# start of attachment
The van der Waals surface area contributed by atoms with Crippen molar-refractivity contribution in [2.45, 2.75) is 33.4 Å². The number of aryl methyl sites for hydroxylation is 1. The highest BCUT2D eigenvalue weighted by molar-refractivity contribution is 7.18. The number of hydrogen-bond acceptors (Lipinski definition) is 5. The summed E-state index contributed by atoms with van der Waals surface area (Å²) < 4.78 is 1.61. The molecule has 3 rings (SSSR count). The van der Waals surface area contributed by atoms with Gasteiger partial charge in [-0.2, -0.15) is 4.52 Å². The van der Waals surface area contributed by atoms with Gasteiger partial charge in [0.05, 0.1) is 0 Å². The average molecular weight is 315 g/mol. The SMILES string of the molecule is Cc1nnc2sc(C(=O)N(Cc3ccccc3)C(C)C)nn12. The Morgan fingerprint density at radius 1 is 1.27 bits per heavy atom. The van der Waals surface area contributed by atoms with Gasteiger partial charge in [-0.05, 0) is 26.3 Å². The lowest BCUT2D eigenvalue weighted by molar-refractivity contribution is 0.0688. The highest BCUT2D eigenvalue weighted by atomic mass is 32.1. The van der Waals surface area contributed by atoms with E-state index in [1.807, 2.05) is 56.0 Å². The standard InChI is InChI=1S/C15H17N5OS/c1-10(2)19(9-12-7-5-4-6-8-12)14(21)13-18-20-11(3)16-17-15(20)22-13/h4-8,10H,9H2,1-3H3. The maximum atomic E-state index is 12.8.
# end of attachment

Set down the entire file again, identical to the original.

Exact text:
The van der Waals surface area contributed by atoms with Crippen molar-refractivity contribution in [2.45, 2.75) is 33.4 Å². The number of aryl methyl sites for hydroxylation is 1. The highest BCUT2D eigenvalue weighted by molar-refractivity contribution is 7.18. The number of hydrogen-bond acceptors (Lipinski definition) is 5. The summed E-state index contributed by atoms with van der Waals surface area (Å²) < 4.78 is 1.61. The molecule has 3 rings (SSSR count). The van der Waals surface area contributed by atoms with Gasteiger partial charge in [-0.2, -0.15) is 4.52 Å². The van der Waals surface area contributed by atoms with Gasteiger partial charge in [0.05, 0.1) is 0 Å². The average molecular weight is 315 g/mol. The SMILES string of the molecule is Cc1nnc2sc(C(=O)N(Cc3ccccc3)C(C)C)nn12. The Morgan fingerprint density at radius 1 is 1.27 bits per heavy atom. The van der Waals surface area contributed by atoms with Gasteiger partial charge in [-0.05, 0) is 26.3 Å². The lowest BCUT2D eigenvalue weighted by molar-refractivity contribution is 0.0688. The highest BCUT2D eigenvalue weighted by atomic mass is 32.1. The van der Waals surface area contributed by atoms with E-state index in [1.807, 2.05) is 56.0 Å². The standard InChI is InChI=1S/C15H17N5OS/c1-10(2)19(9-12-7-5-4-6-8-12)14(21)13-18-20-11(3)16-17-15(20)22-13/h4-8,10H,9H2,1-3H3. The maximum atomic E-state index is 12.8.